There are many things the government can do to promote information technology development if it abandons its obsession of being "content police".
The backlash against the military regime's plan to erect a single entity to control all international internet traffic should not deter authorities from trying to improve the country's digital infrastructure.
The government should realise from the single gateway symbolic protest that cybersecurity should sit high on its list of things to do as it marches on to make its digital economy vision materialise.
If government leaders are not too fixated on seeing opponents to its single gateway idea as being anti-coup or excessively liberal, they should be able to learn a few things from the ongoing debate about the proposal, and even spot opportunities for future development.
The first case in point is evident in the collective attempt by ordinary online users to cripple government websites by overloading their capacity to host visitors simultaneously to show their opposition to the single gateway "initiative".
The government was lucky the cyber-attack was meant as a symbolic protest. The damage was limited only to loss of face for some senior executives.
What the government should learn from the incident, however, is how vulnerable their websites are to attacks, even simple ones by ordinary citizens and not expert hackers.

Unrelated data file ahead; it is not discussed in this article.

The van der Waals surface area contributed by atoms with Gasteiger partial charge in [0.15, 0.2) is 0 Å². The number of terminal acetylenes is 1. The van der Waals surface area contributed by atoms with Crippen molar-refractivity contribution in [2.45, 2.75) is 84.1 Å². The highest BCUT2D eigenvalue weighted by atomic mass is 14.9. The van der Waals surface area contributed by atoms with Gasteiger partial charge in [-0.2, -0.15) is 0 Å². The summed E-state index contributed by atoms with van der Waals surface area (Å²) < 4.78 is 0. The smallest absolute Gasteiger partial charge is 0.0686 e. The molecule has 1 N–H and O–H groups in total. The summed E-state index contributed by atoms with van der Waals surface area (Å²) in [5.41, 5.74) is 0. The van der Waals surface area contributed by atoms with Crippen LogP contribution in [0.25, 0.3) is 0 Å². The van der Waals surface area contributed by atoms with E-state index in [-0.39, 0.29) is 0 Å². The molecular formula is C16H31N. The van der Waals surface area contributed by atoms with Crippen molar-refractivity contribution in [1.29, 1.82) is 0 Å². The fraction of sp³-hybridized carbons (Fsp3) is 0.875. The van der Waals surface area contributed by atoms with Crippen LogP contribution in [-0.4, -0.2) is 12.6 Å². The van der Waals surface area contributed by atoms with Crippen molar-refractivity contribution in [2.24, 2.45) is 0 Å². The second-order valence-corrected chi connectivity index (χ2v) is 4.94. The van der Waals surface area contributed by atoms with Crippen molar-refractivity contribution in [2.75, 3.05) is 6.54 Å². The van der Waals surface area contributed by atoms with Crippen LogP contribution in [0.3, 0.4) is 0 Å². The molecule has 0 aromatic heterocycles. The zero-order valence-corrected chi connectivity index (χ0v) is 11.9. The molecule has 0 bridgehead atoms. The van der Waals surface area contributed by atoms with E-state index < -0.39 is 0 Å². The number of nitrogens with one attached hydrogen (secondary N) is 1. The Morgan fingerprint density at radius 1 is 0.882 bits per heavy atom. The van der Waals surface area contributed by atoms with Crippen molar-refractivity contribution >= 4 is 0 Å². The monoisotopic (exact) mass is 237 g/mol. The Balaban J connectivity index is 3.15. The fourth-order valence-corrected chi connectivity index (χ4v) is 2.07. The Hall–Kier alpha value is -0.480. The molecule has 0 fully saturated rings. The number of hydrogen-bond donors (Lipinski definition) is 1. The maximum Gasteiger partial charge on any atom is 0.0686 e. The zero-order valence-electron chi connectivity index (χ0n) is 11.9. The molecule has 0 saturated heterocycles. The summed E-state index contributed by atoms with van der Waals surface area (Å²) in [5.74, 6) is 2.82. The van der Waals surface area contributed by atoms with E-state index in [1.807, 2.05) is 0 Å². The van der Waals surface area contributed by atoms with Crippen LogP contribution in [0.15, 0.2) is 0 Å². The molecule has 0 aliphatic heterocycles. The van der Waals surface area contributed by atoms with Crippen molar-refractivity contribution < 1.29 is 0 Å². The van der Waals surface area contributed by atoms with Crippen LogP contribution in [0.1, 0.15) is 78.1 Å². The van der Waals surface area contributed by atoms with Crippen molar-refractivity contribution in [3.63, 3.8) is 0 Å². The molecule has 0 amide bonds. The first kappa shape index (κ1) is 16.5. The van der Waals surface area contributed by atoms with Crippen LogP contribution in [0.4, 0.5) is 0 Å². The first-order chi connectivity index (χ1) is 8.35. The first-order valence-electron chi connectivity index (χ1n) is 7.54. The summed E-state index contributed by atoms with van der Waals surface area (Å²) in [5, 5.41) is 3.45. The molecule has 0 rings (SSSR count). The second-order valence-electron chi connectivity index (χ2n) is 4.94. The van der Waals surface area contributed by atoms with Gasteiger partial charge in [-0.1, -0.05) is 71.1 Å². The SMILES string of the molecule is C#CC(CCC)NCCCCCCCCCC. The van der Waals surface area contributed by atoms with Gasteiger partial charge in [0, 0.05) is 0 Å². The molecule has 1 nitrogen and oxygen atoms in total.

It might argue that these web pages are there for public services and do not contain classified information. Still, the weak points should not be overlooked.
As opponents to the single gateway idea have pointed out, security in the IT system need not come from a single control point, which may be helpful for content screening but could compromise the system's integrity.
The recent hacking of The Mall Group's database by a group called Lizard Squad is another case that should alert authorities about the need for cybersecurity.
It is comforting that the country has been able to rely on services from the Computer Security Incident Response Team (ThaiCERT) in dealing with computer security incidents since 2000. Still, a 2013 security report by British-based SophosLabs should remind authorities that all is not well.
In the report, Thailand was identified as the third-riskiest country for cybersecurity in Asean. Data from ThaiCERT shows that Thailand has come under more than 3,500 cyber attacks this year, which include more than 900 cases of fraud and more than 800 intrusions.
The government, especially the new Information and Communication Technology minister, should also realise that several other urgent tasks are waiting to be implemented in preparation for the digital economy plan which it committed to the public.
Following the latest cabinet reshuffle, the policy championed by former deputy prime minister MR Pridiyathorn Devakula seems to have been halted.
It is not even clear whether the national digital economy committee, which was set up on an ad hoc basis, is still functional as several of its members were removed during the reshuffle.
There is no disputing that telecommunications infrastructure projects under the digital economy policy should go ahead.
These development projects, including the construction of a national broadband network, creation of national data centres and implementation of necessary laws to support the digital policy, will set the country on a new development path.
The government will receive public support if it pursues projects that harness the power of the internet to enrich people's lives, not deprive them of opportunities.